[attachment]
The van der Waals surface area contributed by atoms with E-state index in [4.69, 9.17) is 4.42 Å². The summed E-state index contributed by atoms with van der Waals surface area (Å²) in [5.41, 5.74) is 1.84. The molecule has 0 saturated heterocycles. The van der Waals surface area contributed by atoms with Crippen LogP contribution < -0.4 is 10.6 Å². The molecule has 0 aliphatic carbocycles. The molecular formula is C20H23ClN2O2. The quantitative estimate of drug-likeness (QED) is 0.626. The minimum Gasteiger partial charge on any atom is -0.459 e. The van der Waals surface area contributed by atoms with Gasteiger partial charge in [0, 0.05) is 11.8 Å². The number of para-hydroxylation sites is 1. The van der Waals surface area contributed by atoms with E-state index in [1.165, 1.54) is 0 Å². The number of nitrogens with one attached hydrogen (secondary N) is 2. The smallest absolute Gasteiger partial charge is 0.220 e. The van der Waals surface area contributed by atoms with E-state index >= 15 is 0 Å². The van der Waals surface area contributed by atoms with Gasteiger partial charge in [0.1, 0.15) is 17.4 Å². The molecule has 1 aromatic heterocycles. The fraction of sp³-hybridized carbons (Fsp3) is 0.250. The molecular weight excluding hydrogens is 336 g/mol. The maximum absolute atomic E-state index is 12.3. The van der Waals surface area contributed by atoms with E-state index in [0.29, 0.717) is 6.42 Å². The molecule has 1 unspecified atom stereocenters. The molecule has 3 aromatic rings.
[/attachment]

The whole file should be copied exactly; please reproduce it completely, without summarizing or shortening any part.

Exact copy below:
The van der Waals surface area contributed by atoms with E-state index in [4.69, 9.17) is 4.42 Å². The summed E-state index contributed by atoms with van der Waals surface area (Å²) in [5.41, 5.74) is 1.84. The molecule has 0 saturated heterocycles. The van der Waals surface area contributed by atoms with Crippen LogP contribution < -0.4 is 10.6 Å². The molecule has 0 aliphatic carbocycles. The molecular formula is C20H23ClN2O2. The quantitative estimate of drug-likeness (QED) is 0.626. The minimum Gasteiger partial charge on any atom is -0.459 e. The van der Waals surface area contributed by atoms with Gasteiger partial charge in [0, 0.05) is 11.8 Å². The number of para-hydroxylation sites is 1. The van der Waals surface area contributed by atoms with E-state index in [1.165, 1.54) is 0 Å². The number of nitrogens with one attached hydrogen (secondary N) is 2. The smallest absolute Gasteiger partial charge is 0.220 e. The van der Waals surface area contributed by atoms with E-state index >= 15 is 0 Å². The van der Waals surface area contributed by atoms with Gasteiger partial charge in [0.1, 0.15) is 17.4 Å². The molecule has 1 aromatic heterocycles. The fraction of sp³-hybridized carbons (Fsp3) is 0.250. The molecular weight excluding hydrogens is 336 g/mol. The maximum absolute atomic E-state index is 12.3. The van der Waals surface area contributed by atoms with E-state index in [0.29, 0.717) is 6.42 Å². The molecule has 1 unspecified atom stereocenters. The molecule has 3 aromatic rings.